If your mindset is already such that you feel you may need protection, then you are starting off with the wrong attitude. You might find this article useful.

    I'll leave the rest up to others, suffice to say that I have travelled from CA to MA some half dozen times in the last decade and a half.

    Lifey

  3. Default

    Thanks Lifey. I'll give that a read and put the whole protection thing behind me. I certainly want to make sure I have the right attitude. If I don't get many other answers, I hope to tap into that rich CA->MA experience that you have! Thanks again.

  4. #4
    Join Date
    Dec 2008
    Location
    Melbourne, Australia
    Posts
    6,936

    Default Free flowing.

    Matt, I am known for not planning trips, and rarely ever do. I go to the AAA and get good maps, see what my route options are and what attractions there are along any of those routes. You will find those marked on the maps. Then I hit the road. Even before I had my van I rarely if ever booked anything up front, walking into what accommodation I found along the road, when I felt I had gone far enough. I also purchase a Rand McNally atlas for each trip. Every night before bed I highlight the roads on which I have travelled. Makes it much easier to remember and a good souvenir to look back on.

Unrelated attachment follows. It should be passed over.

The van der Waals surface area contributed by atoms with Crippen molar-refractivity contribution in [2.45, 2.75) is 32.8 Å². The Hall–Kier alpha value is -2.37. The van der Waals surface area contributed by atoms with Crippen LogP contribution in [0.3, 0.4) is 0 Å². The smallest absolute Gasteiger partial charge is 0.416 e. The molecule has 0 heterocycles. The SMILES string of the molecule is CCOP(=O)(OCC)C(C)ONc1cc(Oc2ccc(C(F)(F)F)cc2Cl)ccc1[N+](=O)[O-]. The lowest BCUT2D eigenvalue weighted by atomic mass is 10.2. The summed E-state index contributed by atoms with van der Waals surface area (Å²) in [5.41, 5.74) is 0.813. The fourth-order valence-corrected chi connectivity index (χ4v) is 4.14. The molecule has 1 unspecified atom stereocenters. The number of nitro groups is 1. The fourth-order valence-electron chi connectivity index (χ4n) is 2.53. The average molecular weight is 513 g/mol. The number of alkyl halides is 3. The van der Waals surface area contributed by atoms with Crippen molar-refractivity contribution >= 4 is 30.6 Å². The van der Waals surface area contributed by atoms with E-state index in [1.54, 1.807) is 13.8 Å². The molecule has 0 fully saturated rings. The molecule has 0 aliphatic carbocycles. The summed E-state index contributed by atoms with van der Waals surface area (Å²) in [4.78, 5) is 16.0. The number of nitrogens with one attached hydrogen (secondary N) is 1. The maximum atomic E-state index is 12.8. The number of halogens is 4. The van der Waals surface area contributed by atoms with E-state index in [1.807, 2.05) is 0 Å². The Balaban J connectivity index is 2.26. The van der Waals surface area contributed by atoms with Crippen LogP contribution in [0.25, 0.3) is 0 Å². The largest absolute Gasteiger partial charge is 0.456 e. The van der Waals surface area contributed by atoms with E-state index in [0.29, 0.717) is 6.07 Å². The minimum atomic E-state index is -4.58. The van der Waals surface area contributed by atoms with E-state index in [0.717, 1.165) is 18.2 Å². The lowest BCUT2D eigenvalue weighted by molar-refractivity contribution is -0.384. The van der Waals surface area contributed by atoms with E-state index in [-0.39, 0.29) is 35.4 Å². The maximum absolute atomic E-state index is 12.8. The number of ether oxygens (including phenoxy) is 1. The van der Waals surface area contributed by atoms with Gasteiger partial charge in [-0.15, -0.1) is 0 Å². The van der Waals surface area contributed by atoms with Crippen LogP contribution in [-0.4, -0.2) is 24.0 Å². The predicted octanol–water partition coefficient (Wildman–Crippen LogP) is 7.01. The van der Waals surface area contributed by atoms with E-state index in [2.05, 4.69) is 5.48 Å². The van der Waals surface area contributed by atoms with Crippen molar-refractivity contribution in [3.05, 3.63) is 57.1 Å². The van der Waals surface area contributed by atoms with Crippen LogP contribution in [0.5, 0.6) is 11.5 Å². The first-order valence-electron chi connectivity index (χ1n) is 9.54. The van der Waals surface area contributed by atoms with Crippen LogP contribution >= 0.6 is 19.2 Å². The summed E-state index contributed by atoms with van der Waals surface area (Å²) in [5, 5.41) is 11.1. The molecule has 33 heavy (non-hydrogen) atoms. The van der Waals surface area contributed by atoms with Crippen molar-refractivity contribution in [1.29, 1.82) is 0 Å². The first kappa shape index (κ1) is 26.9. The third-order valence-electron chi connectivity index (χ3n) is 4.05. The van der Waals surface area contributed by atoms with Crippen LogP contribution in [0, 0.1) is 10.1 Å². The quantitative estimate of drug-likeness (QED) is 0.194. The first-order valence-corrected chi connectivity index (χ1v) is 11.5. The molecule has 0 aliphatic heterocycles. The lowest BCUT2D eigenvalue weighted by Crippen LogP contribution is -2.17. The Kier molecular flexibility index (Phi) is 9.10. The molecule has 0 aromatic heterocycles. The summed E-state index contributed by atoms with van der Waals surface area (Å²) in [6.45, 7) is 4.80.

Often I would see a sign which pointed to something interesting, and I would follow that. Taking me off my route. A flexibility one does not have with booking things up ahead.

    Of course in special tourist places, such as the NPs, or around holiday times like the 4th July, it is essential to make sure you have somewhere to stay. For all the rest, why not go where the wind blows and see what you can see/find along the way. No knowing what you may chance upon.